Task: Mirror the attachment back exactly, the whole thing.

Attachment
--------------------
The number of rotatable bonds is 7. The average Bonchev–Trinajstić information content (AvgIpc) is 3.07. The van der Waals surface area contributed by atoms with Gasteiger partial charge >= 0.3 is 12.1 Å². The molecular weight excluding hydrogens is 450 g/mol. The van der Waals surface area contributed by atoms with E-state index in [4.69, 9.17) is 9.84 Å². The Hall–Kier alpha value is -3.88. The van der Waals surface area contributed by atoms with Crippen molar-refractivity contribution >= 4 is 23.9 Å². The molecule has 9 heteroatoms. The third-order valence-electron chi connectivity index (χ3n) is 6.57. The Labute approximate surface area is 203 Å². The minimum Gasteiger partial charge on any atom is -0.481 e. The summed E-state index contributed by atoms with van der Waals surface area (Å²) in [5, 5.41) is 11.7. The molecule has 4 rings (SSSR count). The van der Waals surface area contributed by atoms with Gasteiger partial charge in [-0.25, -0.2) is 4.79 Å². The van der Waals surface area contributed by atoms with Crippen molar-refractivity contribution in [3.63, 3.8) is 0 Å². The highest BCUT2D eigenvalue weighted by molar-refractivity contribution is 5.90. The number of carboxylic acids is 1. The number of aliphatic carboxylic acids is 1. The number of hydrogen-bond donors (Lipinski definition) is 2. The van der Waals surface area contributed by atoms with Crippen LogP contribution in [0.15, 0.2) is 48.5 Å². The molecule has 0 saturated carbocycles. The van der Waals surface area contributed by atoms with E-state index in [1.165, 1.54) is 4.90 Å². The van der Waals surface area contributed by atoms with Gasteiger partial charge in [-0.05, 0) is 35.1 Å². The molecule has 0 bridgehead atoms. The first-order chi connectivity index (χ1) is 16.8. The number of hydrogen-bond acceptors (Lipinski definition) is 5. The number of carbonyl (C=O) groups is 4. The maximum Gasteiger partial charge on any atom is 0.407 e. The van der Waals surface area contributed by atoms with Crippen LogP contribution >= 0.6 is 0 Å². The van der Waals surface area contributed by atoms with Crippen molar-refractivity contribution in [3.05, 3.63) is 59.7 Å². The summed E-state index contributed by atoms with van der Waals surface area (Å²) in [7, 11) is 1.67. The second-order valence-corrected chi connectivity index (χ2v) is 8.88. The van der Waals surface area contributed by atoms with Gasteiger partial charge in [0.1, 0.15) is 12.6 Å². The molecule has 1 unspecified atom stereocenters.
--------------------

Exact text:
The number of rotatable bonds is 7. The average Bonchev–Trinajstić information content (AvgIpc) is 3.07. The van der Waals surface area contributed by atoms with Gasteiger partial charge >= 0.3 is 12.1 Å². The molecular weight excluding hydrogens is 450 g/mol. The van der Waals surface area contributed by atoms with E-state index in [4.69, 9.17) is 9.84 Å². The Hall–Kier alpha value is -3.88. The van der Waals surface area contributed by atoms with Crippen molar-refractivity contribution >= 4 is 23.9 Å². The molecule has 9 heteroatoms. The third-order valence-electron chi connectivity index (χ3n) is 6.57. The Labute approximate surface area is 203 Å². The minimum Gasteiger partial charge on any atom is -0.481 e. The summed E-state index contributed by atoms with van der Waals surface area (Å²) in [5, 5.41) is 11.7. The molecule has 4 rings (SSSR count). The van der Waals surface area contributed by atoms with Gasteiger partial charge in [-0.25, -0.2) is 4.79 Å². The van der Waals surface area contributed by atoms with Crippen molar-refractivity contribution in [3.63, 3.8) is 0 Å². The highest BCUT2D eigenvalue weighted by molar-refractivity contribution is 5.90. The number of carboxylic acids is 1. The number of aliphatic carboxylic acids is 1. The number of hydrogen-bond donors (Lipinski definition) is 2. The van der Waals surface area contributed by atoms with Crippen LogP contribution in [0.15, 0.2) is 48.5 Å². The molecule has 0 saturated carbocycles. The van der Waals surface area contributed by atoms with E-state index in [1.165, 1.54) is 4.90 Å². The van der Waals surface area contributed by atoms with Gasteiger partial charge in [-0.05, 0) is 35.1 Å². The molecule has 0 bridgehead atoms. The first-order chi connectivity index (χ1) is 16.8. The number of hydrogen-bond acceptors (Lipinski definition) is 5. The number of carbonyl (C=O) groups is 4. The maximum Gasteiger partial charge on any atom is 0.407 e. The van der Waals surface area contributed by atoms with Crippen LogP contribution >= 0.6 is 0 Å². The van der Waals surface area contributed by atoms with Crippen molar-refractivity contribution in [3.05, 3.63) is 59.7 Å². The summed E-state index contributed by atoms with van der Waals surface area (Å²) in [7, 11) is 1.67. The second-order valence-corrected chi connectivity index (χ2v) is 8.88. The van der Waals surface area contributed by atoms with Gasteiger partial charge in [0.1, 0.15) is 12.6 Å². The molecule has 1 unspecified atom stereocenters.